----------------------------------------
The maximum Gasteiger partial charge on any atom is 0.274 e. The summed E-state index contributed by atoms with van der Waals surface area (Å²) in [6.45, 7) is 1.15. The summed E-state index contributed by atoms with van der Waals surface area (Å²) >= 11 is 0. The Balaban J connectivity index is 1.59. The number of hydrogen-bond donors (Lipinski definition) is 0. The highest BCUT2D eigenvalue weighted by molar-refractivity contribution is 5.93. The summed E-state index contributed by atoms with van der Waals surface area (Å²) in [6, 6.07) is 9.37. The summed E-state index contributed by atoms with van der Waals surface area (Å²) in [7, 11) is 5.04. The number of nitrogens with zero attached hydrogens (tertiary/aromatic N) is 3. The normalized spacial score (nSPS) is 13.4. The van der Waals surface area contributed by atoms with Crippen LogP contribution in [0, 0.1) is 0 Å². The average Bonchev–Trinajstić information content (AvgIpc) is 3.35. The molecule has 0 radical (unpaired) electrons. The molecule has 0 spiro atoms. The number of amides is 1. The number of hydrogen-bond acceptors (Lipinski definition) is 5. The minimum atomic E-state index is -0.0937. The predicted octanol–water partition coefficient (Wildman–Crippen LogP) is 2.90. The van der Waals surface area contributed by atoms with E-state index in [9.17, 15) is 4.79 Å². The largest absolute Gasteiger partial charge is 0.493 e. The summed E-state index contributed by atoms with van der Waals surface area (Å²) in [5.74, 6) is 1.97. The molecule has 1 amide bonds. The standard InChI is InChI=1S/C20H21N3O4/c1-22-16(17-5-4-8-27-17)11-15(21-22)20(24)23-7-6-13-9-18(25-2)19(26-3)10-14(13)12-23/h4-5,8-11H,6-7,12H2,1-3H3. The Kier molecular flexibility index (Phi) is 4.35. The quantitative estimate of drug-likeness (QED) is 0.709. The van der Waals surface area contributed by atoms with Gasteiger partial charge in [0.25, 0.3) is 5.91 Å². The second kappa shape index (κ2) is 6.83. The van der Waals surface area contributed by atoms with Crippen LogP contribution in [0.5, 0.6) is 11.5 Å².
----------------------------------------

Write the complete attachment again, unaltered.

The maximum Gasteiger partial charge on any atom is 0.274 e. The summed E-state index contributed by atoms with van der Waals surface area (Å²) in [6.45, 7) is 1.15. The summed E-state index contributed by atoms with van der Waals surface area (Å²) >= 11 is 0. The Balaban J connectivity index is 1.59. The number of hydrogen-bond donors (Lipinski definition) is 0. The highest BCUT2D eigenvalue weighted by molar-refractivity contribution is 5.93. The summed E-state index contributed by atoms with van der Waals surface area (Å²) in [6, 6.07) is 9.37. The summed E-state index contributed by atoms with van der Waals surface area (Å²) in [7, 11) is 5.04. The number of nitrogens with zero attached hydrogens (tertiary/aromatic N) is 3. The normalized spacial score (nSPS) is 13.4. The van der Waals surface area contributed by atoms with Crippen LogP contribution in [0, 0.1) is 0 Å². The average Bonchev–Trinajstić information content (AvgIpc) is 3.35. The molecule has 0 radical (unpaired) electrons. The molecule has 0 spiro atoms. The number of amides is 1. The number of hydrogen-bond acceptors (Lipinski definition) is 5. The minimum atomic E-state index is -0.0937. The predicted octanol–water partition coefficient (Wildman–Crippen LogP) is 2.90. The van der Waals surface area contributed by atoms with E-state index in [9.17, 15) is 4.79 Å². The largest absolute Gasteiger partial charge is 0.493 e. The summed E-state index contributed by atoms with van der Waals surface area (Å²) in [5.74, 6) is 1.97. The molecule has 1 amide bonds. The standard InChI is InChI=1S/C20H21N3O4/c1-22-16(17-5-4-8-27-17)11-15(21-22)20(24)23-7-6-13-9-18(25-2)19(26-3)10-14(13)12-23/h4-5,8-11H,6-7,12H2,1-3H3. The Kier molecular flexibility index (Phi) is 4.35. The quantitative estimate of drug-likeness (QED) is 0.709. The van der Waals surface area contributed by atoms with Gasteiger partial charge in [0.25, 0.3) is 5.91 Å². The second kappa shape index (κ2) is 6.83. The van der Waals surface area contributed by atoms with Crippen LogP contribution in [0.5, 0.6) is 11.5 Å².